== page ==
Ocean Ramsey Beautiful Shark Protector

All images courtesy of Juan Oliphant/@OneOceanDiving/@juansharks

All images courtesy of Juan Oliphant/@OneOceanDiving/@juansharks

If some people are destined for a specific career, then Ocean Ramsey— yes, that’s her real name—was meant to become a preeminent shark and marine researcher and conservationist. From her home base on Oahu, Ramsey has traveled the world to study sharks in their diverse habitats and bring awareness to the threat that numerous shark species currently face.

She’s also an advanced free diver (a diver without a breathing apparatus), scuba instructor, business owner, and designer. When she’s not traveling the world free diving, she’s at home in Hawaii working at her own company, One Ocean Research and Diving.

Her cause went viral when she was caught on tape riding the back of a fully grown great white shark with no cage or other protection. There’s also the fact that she’s attractive enough to be a model and does much of her work in barely-there bikinis.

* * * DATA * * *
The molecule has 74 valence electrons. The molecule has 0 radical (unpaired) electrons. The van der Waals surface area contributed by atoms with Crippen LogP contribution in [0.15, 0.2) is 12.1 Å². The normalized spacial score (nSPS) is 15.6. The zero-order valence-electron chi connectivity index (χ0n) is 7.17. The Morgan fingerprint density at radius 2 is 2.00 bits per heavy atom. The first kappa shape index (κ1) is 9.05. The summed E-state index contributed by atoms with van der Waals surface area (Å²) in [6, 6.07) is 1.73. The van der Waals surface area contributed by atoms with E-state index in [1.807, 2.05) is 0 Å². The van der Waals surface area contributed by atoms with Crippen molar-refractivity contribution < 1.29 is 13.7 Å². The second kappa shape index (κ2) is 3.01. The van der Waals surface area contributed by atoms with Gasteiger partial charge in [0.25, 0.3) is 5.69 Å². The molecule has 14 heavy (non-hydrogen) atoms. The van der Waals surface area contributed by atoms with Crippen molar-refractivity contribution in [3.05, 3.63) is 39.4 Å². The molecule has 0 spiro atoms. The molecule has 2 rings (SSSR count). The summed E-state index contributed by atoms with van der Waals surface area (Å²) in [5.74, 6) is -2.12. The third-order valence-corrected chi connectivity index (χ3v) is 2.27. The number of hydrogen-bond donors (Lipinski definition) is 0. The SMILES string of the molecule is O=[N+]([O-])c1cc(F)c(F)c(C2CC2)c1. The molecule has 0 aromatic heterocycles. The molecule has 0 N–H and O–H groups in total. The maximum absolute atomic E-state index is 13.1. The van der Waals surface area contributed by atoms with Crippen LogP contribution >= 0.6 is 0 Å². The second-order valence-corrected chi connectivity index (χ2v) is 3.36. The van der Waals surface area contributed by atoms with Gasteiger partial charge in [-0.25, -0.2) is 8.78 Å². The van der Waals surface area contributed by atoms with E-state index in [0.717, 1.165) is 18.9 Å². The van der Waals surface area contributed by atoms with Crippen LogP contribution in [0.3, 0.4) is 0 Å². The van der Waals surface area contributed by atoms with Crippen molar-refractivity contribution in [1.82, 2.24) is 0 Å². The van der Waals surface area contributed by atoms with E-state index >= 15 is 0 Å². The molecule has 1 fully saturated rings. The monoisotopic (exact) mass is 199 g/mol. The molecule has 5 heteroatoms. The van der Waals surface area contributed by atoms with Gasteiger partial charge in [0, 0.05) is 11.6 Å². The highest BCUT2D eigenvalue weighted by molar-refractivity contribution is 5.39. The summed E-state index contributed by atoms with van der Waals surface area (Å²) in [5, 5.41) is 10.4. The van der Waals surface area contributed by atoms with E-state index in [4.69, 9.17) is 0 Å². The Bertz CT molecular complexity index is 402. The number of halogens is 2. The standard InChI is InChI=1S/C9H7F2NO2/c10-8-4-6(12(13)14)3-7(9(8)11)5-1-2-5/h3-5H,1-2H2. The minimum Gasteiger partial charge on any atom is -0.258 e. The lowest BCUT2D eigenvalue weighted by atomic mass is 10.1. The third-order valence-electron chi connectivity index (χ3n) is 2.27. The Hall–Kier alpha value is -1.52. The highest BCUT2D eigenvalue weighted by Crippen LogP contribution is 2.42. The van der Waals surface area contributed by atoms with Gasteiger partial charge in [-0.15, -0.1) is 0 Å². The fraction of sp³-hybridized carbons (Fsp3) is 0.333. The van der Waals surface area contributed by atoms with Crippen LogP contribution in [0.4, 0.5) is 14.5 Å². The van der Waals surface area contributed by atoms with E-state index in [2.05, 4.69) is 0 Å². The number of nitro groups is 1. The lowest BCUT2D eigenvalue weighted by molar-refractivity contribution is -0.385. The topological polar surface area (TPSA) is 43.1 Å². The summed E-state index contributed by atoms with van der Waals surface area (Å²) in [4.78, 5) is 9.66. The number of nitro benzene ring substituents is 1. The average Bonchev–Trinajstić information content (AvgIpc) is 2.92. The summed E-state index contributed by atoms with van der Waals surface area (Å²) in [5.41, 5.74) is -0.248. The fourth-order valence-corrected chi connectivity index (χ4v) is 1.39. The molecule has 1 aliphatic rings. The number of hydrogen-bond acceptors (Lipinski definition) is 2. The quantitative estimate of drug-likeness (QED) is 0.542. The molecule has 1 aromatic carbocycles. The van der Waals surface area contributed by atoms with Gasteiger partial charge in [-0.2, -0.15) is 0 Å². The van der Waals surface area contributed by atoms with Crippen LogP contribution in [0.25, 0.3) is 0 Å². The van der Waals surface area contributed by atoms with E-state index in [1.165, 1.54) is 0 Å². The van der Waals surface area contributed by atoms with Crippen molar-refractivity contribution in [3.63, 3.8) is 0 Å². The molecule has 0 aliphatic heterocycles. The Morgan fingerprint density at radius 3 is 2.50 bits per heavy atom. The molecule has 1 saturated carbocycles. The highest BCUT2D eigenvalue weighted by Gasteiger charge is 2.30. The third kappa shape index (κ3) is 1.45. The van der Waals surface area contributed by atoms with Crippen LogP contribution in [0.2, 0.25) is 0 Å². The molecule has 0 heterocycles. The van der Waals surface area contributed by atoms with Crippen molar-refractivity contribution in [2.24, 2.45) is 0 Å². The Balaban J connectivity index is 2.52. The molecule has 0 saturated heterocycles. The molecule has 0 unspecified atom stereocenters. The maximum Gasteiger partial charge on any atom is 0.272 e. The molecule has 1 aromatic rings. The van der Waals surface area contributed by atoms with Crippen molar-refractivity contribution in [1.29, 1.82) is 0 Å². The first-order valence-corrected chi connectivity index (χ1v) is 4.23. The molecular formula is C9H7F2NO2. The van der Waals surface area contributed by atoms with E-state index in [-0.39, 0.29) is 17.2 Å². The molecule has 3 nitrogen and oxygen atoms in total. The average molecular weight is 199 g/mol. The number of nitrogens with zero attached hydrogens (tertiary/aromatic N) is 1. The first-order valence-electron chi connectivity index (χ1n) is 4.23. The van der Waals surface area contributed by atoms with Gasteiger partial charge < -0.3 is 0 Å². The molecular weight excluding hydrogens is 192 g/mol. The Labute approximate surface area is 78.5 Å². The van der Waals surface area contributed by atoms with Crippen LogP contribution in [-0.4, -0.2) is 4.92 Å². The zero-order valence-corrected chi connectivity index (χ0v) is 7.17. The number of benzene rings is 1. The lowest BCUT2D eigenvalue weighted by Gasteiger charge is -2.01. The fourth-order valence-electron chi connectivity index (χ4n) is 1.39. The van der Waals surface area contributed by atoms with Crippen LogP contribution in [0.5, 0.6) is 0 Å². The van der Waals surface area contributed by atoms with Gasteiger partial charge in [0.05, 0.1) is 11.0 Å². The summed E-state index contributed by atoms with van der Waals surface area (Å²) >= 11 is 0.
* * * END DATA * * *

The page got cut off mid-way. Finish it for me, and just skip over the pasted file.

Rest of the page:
All images courtesy of Juan Oliphant/@OneOceanDiving/@juansharks

All images courtesy of Juan Oliphant/@OneOceanDiving/@juansharks

Maxim spoke to the gorgeous 30-year-old scientist about conservation work, eco-activism, and what it’s like to literally ride a great white.

How did you get into shark conservation?

My parents love the ocean, and I imagine part of the reason I love that environment must come from growing up the way I did. I have a degree in marine biology, specialized in ethology (animal behavior), and studied specifics on shark body language, how they establish their social hierarchy and avoid confrontations.

All images courtesy of Juan Oliphant/@OneOceanDiving/@juansharks

All images courtesy of Juan Oliphant/@OneOceanDiving/@juansharks

But I realized that if I only focused on studying sharks and publishing papers, then another 600 million sharks would die while I conducted my six-year study. That realization was the point when everything clicked. I knew I needed to take the science, conservation, diving, and all aspects to a new level with a new approach, so I co-founded the company One Ocean Research and Diving.

All images courtesy of Juan Oliphant/@OneOceanDiving/@juansharks